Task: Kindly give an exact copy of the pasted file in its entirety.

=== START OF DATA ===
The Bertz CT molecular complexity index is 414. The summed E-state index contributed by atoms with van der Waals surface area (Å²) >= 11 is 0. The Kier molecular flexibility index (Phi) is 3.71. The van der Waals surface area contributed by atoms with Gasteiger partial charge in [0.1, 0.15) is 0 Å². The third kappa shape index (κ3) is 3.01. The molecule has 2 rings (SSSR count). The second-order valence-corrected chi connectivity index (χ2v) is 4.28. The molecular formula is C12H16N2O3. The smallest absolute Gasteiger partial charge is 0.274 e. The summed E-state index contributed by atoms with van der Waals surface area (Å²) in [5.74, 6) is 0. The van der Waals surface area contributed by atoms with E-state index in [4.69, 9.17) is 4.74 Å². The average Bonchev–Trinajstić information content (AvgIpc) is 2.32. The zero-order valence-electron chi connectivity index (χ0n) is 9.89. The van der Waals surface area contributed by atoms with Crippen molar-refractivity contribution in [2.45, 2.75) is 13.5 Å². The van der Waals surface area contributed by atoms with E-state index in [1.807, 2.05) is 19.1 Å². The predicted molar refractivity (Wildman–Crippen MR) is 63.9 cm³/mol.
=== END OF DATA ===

The Bertz CT molecular complexity index is 414. The summed E-state index contributed by atoms with van der Waals surface area (Å²) >= 11 is 0. The Kier molecular flexibility index (Phi) is 3.71. The van der Waals surface area contributed by atoms with Gasteiger partial charge in [0.1, 0.15) is 0 Å². The third kappa shape index (κ3) is 3.01. The molecule has 2 rings (SSSR count). The second-order valence-corrected chi connectivity index (χ2v) is 4.28. The molecular formula is C12H16N2O3. The smallest absolute Gasteiger partial charge is 0.274 e. The summed E-state index contributed by atoms with van der Waals surface area (Å²) in [5.74, 6) is 0. The van der Waals surface area contributed by atoms with E-state index in [4.69, 9.17) is 4.74 Å². The average Bonchev–Trinajstić information content (AvgIpc) is 2.32. The zero-order valence-electron chi connectivity index (χ0n) is 9.89. The van der Waals surface area contributed by atoms with Crippen molar-refractivity contribution in [2.45, 2.75) is 13.5 Å². The van der Waals surface area contributed by atoms with E-state index in [1.807, 2.05) is 19.1 Å². The predicted molar refractivity (Wildman–Crippen MR) is 63.9 cm³/mol.